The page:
Greg Reitan: Antibes
Release Date: 12-Jan-2010 I have been paying attention to Greg Reitan for several years now, finding him to be a pianist and composer who is already quite impressive and who seems to have a great deal of rapidly developing potential."
- Orrin Keepnews, from the CD liner notes
This quote is not a standard line from a music flack: Its from a man who, for fifty years, has produced some of the most important jazz recordings in history mostly with the Riverside label with pianists Bill Evans, Wynton Kelly, and Thelonious Monk. So, with Antibes, pianist/composer Greg Reitans impressive follow-up to his critically-acclaimed 2008 Sunnyside debut, Some Other Time, Reitan continues his invigorating ascension toward artistic perfection, heralded by a true muse to the gods of modern jazz piano.
Joined again by his long-time cohorts, bassist Jack Daro and drummer Dean Koba, Reitans vivid and virtuosic command of the keyboard, which, according to John Regen of Keyboard Magazine displayed a lyrical sense of articulation and a penchant for leaving space across his phrases imbues Antibes with a perfect combination of syncopated soul and science, partially inspired by that picturesque town in southern France.
We had just finished recording the first album Reitan says. I was reading a wonderful 1957 book, The Riviera: from Portofino to Marseilles, which is full of beautiful black and white photography by the Italian modernist, Bruno Stefani. I was immediately inspired to write a new composition that I inevitably named Antibes, seeking to echo the elegance and beauty of the photography. At the time I was listening to a lot of Glenn Gould, particularly his interpretations of Bach, and I feel that some of Goulds music also influenced the piece. We recorded Antibes first, and then I planned the rest of the album around the mood and spirit of that opening composition, with the other tunes recorded in the sequence in which they appear on the album. They were all recorded in a few afternoons that were spaced out over three months."
The rest of the CDs eleven tracks are a well-conceived mix of Reitan originals and well-known, albeit Reitanized, standards. The trios treatments of the Wayne Shorter composed, Miles Davis mid-sixties classic Fall, Bill Evans Re: Person I Knew (an anagram dedicated to Keepnews, originally recorded in 1962), Keith Jarretts Sympathy, Denny Zeitlins Time Remembers One Time Once, and the Mann & Hilliard/Myer & Bretton standards In the Wee Small Hours of the Morning and For Heavens Sake, display the triads telepathic, syncopated seances transmuted through exquisite ballad, intricate neo-bop, and elegant waltz stylings. The leaders selections, Waltz for Meredith, (penned for his wife) One Step Ahead, September, Late Summer Variations and Salinas highlight Reitans ever-evolving compositional genius for creating compelling and complex soundscapes that span the jazz continuum.
Gregory Rhodes Reitans work on Antibes is the product of his complete and comprehensive musical education. Born on May 30, 1973 in Seattle, WA, Reitans interest in music began at the age of ten. I was fortunate to study with a number of great musicians, he says, [including] pianists Joni Metcalf, Dave Peck and composer/drummer Jerry Granelli. Summers were spent at the Bud Shank Jazz Workshop at Port Townsend, WA, where I studied piano with Hal Galper and arranging with John Clayton. He won two scholarships to the Berklee School of Music, and the Kreielsheimer Scholarship at Cornish College of the Arts in Seattle.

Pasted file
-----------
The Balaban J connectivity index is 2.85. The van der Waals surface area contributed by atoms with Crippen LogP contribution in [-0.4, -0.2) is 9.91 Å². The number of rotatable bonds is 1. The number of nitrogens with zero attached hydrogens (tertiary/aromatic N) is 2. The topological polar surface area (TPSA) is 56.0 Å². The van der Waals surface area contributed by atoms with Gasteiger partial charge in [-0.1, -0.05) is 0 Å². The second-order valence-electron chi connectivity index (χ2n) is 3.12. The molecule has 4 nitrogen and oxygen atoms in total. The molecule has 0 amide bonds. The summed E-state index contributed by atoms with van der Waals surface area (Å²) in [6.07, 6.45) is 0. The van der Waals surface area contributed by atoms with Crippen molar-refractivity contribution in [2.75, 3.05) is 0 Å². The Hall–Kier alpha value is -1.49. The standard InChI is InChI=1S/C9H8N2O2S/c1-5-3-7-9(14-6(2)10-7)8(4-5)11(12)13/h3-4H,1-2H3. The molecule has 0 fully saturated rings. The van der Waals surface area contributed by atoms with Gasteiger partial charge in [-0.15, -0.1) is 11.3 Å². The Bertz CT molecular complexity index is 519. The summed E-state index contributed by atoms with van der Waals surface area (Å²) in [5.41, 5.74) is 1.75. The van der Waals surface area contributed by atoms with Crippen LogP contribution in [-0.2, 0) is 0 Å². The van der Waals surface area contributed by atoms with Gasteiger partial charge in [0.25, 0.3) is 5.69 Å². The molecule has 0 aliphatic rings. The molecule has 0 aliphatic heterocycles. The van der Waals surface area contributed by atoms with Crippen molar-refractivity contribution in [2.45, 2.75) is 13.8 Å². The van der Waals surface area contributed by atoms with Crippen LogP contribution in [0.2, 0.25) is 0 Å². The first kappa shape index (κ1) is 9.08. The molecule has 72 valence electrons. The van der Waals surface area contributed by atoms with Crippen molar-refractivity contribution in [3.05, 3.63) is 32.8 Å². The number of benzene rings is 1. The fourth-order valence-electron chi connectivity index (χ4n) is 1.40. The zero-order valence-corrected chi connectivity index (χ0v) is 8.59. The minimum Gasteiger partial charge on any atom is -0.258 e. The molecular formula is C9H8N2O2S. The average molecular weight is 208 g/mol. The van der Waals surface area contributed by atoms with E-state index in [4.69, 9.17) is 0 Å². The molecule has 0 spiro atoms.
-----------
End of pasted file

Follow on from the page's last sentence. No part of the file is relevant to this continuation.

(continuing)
He relocated to Los Angeles in 1991, attended the University of Southern Californias Thornton School of Music as a Herb Alpert Merit and Deans Scholar, studying composition with Stephen Hartke, Frank Ticheli and Erica Muhl; piano with Milcho Leviev and Terry Trotter, and film composition with David Raksin and Christopher Young. In 1991, Reitan was a finalist in the John Coltrane Competition and was awarded the Harry Warren Prize for Film Scoring in 1995. He was also a finalist in the Great American Jazz Piano Competition and the 1996 Hennessy Cognac Jazz Search in New York.
Reitan has also been a film composer/producer since 1995. Hes worked with Score Productions in New York, and composed music for ABC, CBS, and CNN. After leaving Score Productions, he composed the original score for the independent film, Dumbarton Bridge, for which he won the Grand Prize for Best Score at the 1999 Providence R.I. Film Festival. In 2001, he formed Evergreen Point Music, an L.A.-based production company, whose clientele includes NBC News, XM Satellite Radio, Warner Bros, and various film projects.
His jazz trio performs frequently on both coasts, and has had a long-standing relationship with the Los Angeles County Museum of Art. In 2000, two of his compositions were featured in the motion picture, Bark, starring Lisa Kudrow, which was an official selection of the Sundance Festival. In 2002, he won the inaugural ASCAP Young Jazz Composer Award for his composition, Man Overboard, and became an official Steinway Artist that same year. The USC Symphony performed two of his works: Clarinet Concerto: In Three Movements and Los Angeles Fanfare.
It is clear that on Antibes, Mr. Reitan continues to pulse the jazz continuum with his Promethean pianistic and compositional prowess. Making an album that maintained its own elegance and gracefulness throughout was always at the center of my thoughts while developing this CD, Reitan says in the liner notes. It was all very carefully planned around the opening composition, and I think I have been able to create the complete statement I had in mind."